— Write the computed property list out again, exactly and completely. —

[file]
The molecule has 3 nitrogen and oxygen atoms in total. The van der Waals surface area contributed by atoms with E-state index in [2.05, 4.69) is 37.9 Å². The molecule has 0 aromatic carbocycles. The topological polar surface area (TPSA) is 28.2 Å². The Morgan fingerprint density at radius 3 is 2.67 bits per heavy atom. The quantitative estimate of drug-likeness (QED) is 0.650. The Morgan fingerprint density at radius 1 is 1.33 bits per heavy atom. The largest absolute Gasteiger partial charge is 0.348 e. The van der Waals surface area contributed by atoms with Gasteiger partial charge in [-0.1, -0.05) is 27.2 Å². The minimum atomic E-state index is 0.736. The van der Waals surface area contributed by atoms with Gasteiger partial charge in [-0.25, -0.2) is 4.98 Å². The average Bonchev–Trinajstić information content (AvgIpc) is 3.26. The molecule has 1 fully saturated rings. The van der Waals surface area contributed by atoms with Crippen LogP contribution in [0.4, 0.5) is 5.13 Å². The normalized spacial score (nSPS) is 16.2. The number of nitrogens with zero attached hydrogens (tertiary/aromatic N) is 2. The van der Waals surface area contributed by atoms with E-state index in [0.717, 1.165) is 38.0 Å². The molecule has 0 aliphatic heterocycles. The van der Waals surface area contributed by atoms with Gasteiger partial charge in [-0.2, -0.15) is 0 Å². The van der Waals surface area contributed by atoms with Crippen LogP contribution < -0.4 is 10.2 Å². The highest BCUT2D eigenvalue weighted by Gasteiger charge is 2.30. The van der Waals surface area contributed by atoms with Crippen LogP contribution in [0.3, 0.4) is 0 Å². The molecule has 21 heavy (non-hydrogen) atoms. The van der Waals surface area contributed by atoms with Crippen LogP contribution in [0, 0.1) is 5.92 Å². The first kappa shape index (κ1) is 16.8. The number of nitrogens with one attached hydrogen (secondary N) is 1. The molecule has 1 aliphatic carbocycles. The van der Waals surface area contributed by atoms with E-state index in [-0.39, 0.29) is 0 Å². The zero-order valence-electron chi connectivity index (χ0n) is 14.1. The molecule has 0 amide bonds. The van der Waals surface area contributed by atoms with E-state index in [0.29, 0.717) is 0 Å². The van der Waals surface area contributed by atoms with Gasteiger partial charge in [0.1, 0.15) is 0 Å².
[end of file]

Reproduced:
The molecule has 3 nitrogen and oxygen atoms in total. The van der Waals surface area contributed by atoms with E-state index in [2.05, 4.69) is 37.9 Å². The molecule has 0 aromatic carbocycles. The topological polar surface area (TPSA) is 28.2 Å². The Morgan fingerprint density at radius 3 is 2.67 bits per heavy atom. The quantitative estimate of drug-likeness (QED) is 0.650. The Morgan fingerprint density at radius 1 is 1.33 bits per heavy atom. The largest absolute Gasteiger partial charge is 0.348 e. The van der Waals surface area contributed by atoms with Gasteiger partial charge in [-0.1, -0.05) is 27.2 Å². The minimum atomic E-state index is 0.736. The van der Waals surface area contributed by atoms with Gasteiger partial charge in [-0.25, -0.2) is 4.98 Å². The average Bonchev–Trinajstić information content (AvgIpc) is 3.26. The molecule has 1 fully saturated rings. The van der Waals surface area contributed by atoms with Crippen LogP contribution in [0.4, 0.5) is 5.13 Å². The normalized spacial score (nSPS) is 16.2. The number of nitrogens with zero attached hydrogens (tertiary/aromatic N) is 2. The van der Waals surface area contributed by atoms with E-state index in [0.717, 1.165) is 38.0 Å². The molecule has 0 aliphatic heterocycles. The van der Waals surface area contributed by atoms with Gasteiger partial charge in [-0.2, -0.15) is 0 Å². The van der Waals surface area contributed by atoms with Crippen LogP contribution < -0.4 is 10.2 Å². The highest BCUT2D eigenvalue weighted by Gasteiger charge is 2.30. The van der Waals surface area contributed by atoms with Crippen LogP contribution in [0.3, 0.4) is 0 Å². The molecule has 21 heavy (non-hydrogen) atoms. The van der Waals surface area contributed by atoms with Crippen LogP contribution in [0, 0.1) is 5.92 Å². The first kappa shape index (κ1) is 16.8. The number of nitrogens with one attached hydrogen (secondary N) is 1. The molecule has 1 aliphatic carbocycles. The van der Waals surface area contributed by atoms with E-state index in [-0.39, 0.29) is 0 Å². The zero-order valence-electron chi connectivity index (χ0n) is 14.1. The molecule has 0 amide bonds. The van der Waals surface area contributed by atoms with E-state index in [0.29, 0.717) is 0 Å². The van der Waals surface area contributed by atoms with Gasteiger partial charge in [0.1, 0.15) is 0 Å².